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Silver - Silver

Selling the family silver

Charities are required to have reserves and Reserve Policies to justify why money is being kept from their beneficiaries. One of the best reasons is to help see the organisation through hard times, and if now is not a hard time for charities and their beneficiaries, when will be? Now is the time to draw on reserves built up in easier times.

It cannot have been easy for the Royal Opera House to put its Hockney portrait of one of its earlier directors up for sale, nor can it have been easy for New York’s Metropolitan Opera House to sell the works it commissioned from the French artist Marc Chagall, but what good is owning an asset like that if there is nothing left to celebrate because the organisation itself has closed? The paintings would be sold in any case, but for a liquidator, not a mission. So what good are reserves if you never use them when you need them?

The chart below shows the growth in the UK equity market between 2014 and 2019 and compares it to the growth in the top ten wealthiest foundations, as measured by the Association of Charitable Foundation’s Giving Trends annual publication.

Clearly no investor would invest exclusively in the UK equity market so this is something of a rough comparison. What the chart shows is that whilst stock markets have grown strongly over the last five years, charity reserves have grown faster, even after increasing their spending as many have done. If one assumes that other endowed grant makers’ behaviour will not be out of line with that of the top ten foundations, and that according to the Charity Commission, English charities currently have £143bn of long term investments, there’s a lot of extra money available to be spent on doing the charity’s work. All it takes is a decision by Trustees to set aside a sum, perhaps large enough to be painful, and to spend it on the urgent needs facing their beneficiaries. After all, it’s what we spend that makes us charitable.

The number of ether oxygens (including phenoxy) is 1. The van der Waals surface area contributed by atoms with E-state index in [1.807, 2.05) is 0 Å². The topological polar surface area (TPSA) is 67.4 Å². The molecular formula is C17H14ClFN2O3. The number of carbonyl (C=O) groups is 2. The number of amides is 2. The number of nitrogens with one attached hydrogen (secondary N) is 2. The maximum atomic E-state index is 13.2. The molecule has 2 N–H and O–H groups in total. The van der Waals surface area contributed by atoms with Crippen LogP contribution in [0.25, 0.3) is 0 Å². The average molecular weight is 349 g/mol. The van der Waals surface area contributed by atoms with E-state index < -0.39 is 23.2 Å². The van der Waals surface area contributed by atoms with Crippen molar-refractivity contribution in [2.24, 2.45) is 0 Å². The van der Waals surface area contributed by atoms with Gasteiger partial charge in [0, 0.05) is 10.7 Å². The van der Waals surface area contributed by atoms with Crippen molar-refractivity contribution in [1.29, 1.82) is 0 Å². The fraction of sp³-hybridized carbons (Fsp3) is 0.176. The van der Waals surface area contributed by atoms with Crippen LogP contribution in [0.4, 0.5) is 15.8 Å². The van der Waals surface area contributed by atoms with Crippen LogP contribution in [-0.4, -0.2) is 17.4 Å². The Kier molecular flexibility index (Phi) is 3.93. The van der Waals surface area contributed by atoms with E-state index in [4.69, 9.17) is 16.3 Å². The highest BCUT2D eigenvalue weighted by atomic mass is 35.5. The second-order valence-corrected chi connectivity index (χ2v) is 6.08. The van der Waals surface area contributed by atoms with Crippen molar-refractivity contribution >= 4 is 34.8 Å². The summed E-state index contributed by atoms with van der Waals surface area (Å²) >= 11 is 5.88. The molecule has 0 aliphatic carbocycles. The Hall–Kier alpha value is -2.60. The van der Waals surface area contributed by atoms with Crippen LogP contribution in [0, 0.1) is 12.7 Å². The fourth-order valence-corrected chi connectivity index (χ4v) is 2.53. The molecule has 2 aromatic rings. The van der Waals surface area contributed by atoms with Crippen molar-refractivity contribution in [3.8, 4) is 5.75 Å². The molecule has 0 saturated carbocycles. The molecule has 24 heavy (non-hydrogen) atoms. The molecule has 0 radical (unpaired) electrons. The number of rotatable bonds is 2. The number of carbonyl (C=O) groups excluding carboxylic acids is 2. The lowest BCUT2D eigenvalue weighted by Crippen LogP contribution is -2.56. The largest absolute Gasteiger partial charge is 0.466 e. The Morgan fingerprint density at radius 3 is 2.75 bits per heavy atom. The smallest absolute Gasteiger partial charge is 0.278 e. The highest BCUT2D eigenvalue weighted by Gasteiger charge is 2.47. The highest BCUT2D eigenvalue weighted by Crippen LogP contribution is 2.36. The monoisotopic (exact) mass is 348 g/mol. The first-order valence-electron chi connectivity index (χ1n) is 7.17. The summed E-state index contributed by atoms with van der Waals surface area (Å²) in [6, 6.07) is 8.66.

An Aesop’s fable is apposite here:

There was a merchant who was so worried about the safety of his possessions that he sold them all and bought a lump of gold which he buried on the outskirts of town. He had no greater pleasure than to visit it and to muse or dream. He did not own the gold, but the gold owned him. One day he found the gold gone. He was distraught and told a neighbour of this loss.  The neighbour told him to put a stone in its place – “since you never meant to use it, the stone will be just as good for you as the gold”.

Aesop’s moral is that the value of money depends not on its accumulation but on its use and it remains as true today for trustees and advisers as it did 2,500 years ago.

At Yoke we look at charities from the charity side of the table and know that the money is there for the good of beneficiaries. We are independent and do not manage money for clients so we have no conflict when it comes to recommending withdrawing investments to fund spending. So if you want help in accessing your historic reserves, or support in persuading the powers that be, then get in touch so we can share our deep experience of making sure that future is never held hostage by the past.

James Brooke Turner (     Website: